The old Bronco Stadium also witnessed some of the first major outdoor rock concerts in Idaho in 1968, through sponsorship of KYME 740, broadcasting out of the Hillcrest Shopping Center.  That summer, 5,000 attended concerts performed by the Beach Boys and Caldwell’s own, Paul Revere and the Raiders.  

It’s also noteworthy that BYU, Utah , Arizona , and Oregon all have, in fact, won games at Bronco Stadium.  Those games were against Idaho , which typically played one game per year in Boise .  The last game Idaho played in the old wooden stadium was in 1969, when they lost to Idaho State 47-42, as the Vandals were unable to contain Ed “The Flea” Bell .  The Broncos bested that same Bengal team in Boise , and thus were able to claim their first unofficial state title.  But through the years, the Vandals actually had a winning record playing in Boise , and up through 1968, it was assumed that one was a BJC and Vandal fan.  Bronco fans then could legitimately cheer for the likes of Jerry Kramer and Ray McDonald playing in Bronco Stadium.   

With the 1966 approval of Boise College as a four-year school, the football program began competing against four-year colleges in 1968.  It marked the appropriate time for Coach Smith to retire as coach and serve as the college’s first athletic director.  Coach Smith hired former Vandal teammate Tony Knap who, after being unceremoniously released as the head coach of Utah State , was an assistant coach for the British Columbia Lions of the CFL.  The leap to four-year ball was uncertain, as the Broncos suffered through a 6-4 campaign in their final season as a junior college, even losing to Treasure Valley Community College for the first and only time.  With a slate of new teams, including Weber State and Idaho State on the upcoming 1968 schedule, and with a new coach, many in Boise wondered if the team could even compete.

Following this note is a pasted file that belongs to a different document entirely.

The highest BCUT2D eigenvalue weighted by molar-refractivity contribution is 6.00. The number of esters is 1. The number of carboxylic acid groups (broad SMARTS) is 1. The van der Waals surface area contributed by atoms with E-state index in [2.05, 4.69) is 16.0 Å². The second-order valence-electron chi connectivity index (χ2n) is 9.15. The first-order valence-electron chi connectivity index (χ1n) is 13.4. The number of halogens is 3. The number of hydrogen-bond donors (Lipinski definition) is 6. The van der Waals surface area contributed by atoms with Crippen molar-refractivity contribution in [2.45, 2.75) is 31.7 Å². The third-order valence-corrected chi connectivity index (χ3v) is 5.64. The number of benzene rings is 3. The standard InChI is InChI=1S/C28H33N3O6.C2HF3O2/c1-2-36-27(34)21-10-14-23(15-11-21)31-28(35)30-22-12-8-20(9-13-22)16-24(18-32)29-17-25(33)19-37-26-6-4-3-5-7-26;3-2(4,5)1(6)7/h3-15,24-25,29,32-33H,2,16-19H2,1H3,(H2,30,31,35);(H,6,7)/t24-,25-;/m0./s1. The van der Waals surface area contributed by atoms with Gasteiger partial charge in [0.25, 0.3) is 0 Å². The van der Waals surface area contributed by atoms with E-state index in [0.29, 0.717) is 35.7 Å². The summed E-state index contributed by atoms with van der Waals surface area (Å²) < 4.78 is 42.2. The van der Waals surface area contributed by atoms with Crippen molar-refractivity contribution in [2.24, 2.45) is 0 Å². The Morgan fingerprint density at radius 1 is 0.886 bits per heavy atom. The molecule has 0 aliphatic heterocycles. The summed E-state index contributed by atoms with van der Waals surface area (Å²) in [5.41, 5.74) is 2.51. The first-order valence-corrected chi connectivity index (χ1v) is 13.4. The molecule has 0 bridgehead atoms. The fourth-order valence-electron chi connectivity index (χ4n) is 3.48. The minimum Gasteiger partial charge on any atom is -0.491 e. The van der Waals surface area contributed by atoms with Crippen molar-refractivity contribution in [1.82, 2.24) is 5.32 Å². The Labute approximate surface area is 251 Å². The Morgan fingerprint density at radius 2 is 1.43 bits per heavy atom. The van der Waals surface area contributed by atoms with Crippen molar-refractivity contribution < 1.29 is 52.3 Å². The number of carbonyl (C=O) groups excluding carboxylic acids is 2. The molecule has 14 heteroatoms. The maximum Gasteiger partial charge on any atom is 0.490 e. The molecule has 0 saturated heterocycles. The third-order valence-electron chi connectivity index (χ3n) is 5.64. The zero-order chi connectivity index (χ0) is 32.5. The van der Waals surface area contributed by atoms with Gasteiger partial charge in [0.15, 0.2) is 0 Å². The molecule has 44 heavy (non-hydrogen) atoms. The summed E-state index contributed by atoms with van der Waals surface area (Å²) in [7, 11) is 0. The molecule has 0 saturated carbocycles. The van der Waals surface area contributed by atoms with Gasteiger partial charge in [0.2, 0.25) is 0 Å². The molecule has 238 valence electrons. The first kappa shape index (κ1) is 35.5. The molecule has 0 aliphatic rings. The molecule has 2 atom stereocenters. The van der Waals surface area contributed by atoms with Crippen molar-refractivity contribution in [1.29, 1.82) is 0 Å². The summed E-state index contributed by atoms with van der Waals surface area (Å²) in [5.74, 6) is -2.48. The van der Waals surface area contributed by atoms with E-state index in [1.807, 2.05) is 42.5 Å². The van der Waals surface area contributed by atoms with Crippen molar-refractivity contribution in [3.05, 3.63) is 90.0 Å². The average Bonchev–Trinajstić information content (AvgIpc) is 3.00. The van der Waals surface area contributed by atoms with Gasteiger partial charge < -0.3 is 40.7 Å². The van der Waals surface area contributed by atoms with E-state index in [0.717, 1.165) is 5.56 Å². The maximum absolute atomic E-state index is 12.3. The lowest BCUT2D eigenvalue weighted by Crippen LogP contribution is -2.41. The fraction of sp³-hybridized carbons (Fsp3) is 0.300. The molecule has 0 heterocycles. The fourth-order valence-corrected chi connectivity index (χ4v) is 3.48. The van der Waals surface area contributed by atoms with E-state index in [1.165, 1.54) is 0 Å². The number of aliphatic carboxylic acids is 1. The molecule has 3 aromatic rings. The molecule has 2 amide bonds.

The 1968 Broncos, led by quarterback Harold Zimmerman and running back Abe Brown and linebacker Steve Svitak, started the season with a loss at home to Linfield College , an NAIA powerhouse.  Two weeks later, they were embarrassed by Weber State, a team that had been a junior college rival just five years prior.  It appeared that the Broncos weren’t in fact ready for the big time.  But then the Broncos reeled off 7 consecutive wins to close the season, including an historic upset over Idaho State.  For 1969, the final season of old wooden stadium, the Broncos went 9-1, losing at home in a close defensive match against Northern Colorado.  For the Broncos that season, Faddie Tillman, Steve Forrey, and Rocky Lima asserted their names in the Bronco history books.  Their great victory of that year was against Idaho State , in which Henry Jenkins’ amazing 91-yard punt return outshone Ed Bell’s performance.     

But with the Broncos preparing to join the Big Sky Conference, and with both Idaho State and the University of Idaho developing plans for their own state-of-the-art stadiums, Boise State was in sore need of upgrading its junior college athletic facilities.  A new concrete stadium, with AstroTurf field, an upper deck for the west side of the stadium, a press box, and a modern locker-room, was set for the 1970 opener against Chico State .  In the last game to be played in the old wooden stadium, the Broncos defeated the Coyotes of The College of Idaho on November 22, 19 69 , 45-0.   

My own memories are filled with playing beneath the stadium, and rushing to slap the helmet of tiny Gerald “Pudding” Grayson, all 150 pounds of him, after he scored from one-yard out back in 1969.  I’m pretty sure I ran into the path of many current posters, each of us sporting our Optimist jerseys:  Intermountain Gas, Royal Restaurant, Mountain Bell, and Buttrey’s.  Each of us, surely, caught up in our own imaginations of playing for Tony Knap someday.    

But I suspect that our own CajunBronco has the sweetest memory of all regarding the old wooden stadium.  He recounts:  “In 1969 I kissed a girl named Kelli at the north end of the stadium when we were 15 years old.  Kelli and I are married and have four kids, the youngest just turned 21.  We were walking by the river after Jessi graduated from Boise State this year, and I had the chance to point out the general location of our first kiss.  By the way, over 40 years later she is still a great kiss.”

1964 aerial photo of Bronco Stadium is included with permission from the Boise State University Library Digital Collections. Other use without expressed permission from Boise State is prohibited.